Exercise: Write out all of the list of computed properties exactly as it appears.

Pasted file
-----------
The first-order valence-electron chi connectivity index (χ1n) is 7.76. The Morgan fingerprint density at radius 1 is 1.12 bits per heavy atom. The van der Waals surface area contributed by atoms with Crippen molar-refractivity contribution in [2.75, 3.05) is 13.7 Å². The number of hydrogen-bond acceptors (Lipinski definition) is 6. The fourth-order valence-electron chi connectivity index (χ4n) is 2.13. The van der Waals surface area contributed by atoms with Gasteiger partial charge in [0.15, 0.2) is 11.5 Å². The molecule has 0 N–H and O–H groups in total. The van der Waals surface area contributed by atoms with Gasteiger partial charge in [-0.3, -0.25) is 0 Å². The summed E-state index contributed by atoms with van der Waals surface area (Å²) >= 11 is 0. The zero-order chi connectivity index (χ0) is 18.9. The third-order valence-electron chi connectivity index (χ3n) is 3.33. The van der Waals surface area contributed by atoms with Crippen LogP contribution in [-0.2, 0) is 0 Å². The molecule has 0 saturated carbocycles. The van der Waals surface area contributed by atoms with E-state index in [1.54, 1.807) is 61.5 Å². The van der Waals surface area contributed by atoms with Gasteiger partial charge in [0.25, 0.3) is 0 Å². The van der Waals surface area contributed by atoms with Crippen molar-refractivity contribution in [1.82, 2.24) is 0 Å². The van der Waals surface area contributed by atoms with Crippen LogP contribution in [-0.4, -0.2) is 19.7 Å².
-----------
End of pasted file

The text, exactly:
The first-order valence-electron chi connectivity index (χ1n) is 7.76. The Morgan fingerprint density at radius 1 is 1.12 bits per heavy atom. The van der Waals surface area contributed by atoms with Crippen molar-refractivity contribution in [2.75, 3.05) is 13.7 Å². The number of hydrogen-bond acceptors (Lipinski definition) is 6. The fourth-order valence-electron chi connectivity index (χ4n) is 2.13. The van der Waals surface area contributed by atoms with Gasteiger partial charge in [0.15, 0.2) is 11.5 Å². The molecule has 0 N–H and O–H groups in total. The van der Waals surface area contributed by atoms with Gasteiger partial charge in [-0.3, -0.25) is 0 Å². The summed E-state index contributed by atoms with van der Waals surface area (Å²) >= 11 is 0. The zero-order chi connectivity index (χ0) is 18.9. The third-order valence-electron chi connectivity index (χ3n) is 3.33. The van der Waals surface area contributed by atoms with Crippen LogP contribution in [-0.2, 0) is 0 Å². The molecule has 0 saturated carbocycles. The van der Waals surface area contributed by atoms with E-state index in [1.54, 1.807) is 61.5 Å². The van der Waals surface area contributed by atoms with Gasteiger partial charge in [0.25, 0.3) is 0 Å². The van der Waals surface area contributed by atoms with Crippen molar-refractivity contribution in [1.82, 2.24) is 0 Å². The van der Waals surface area contributed by atoms with Crippen LogP contribution in [-0.4, -0.2) is 19.7 Å².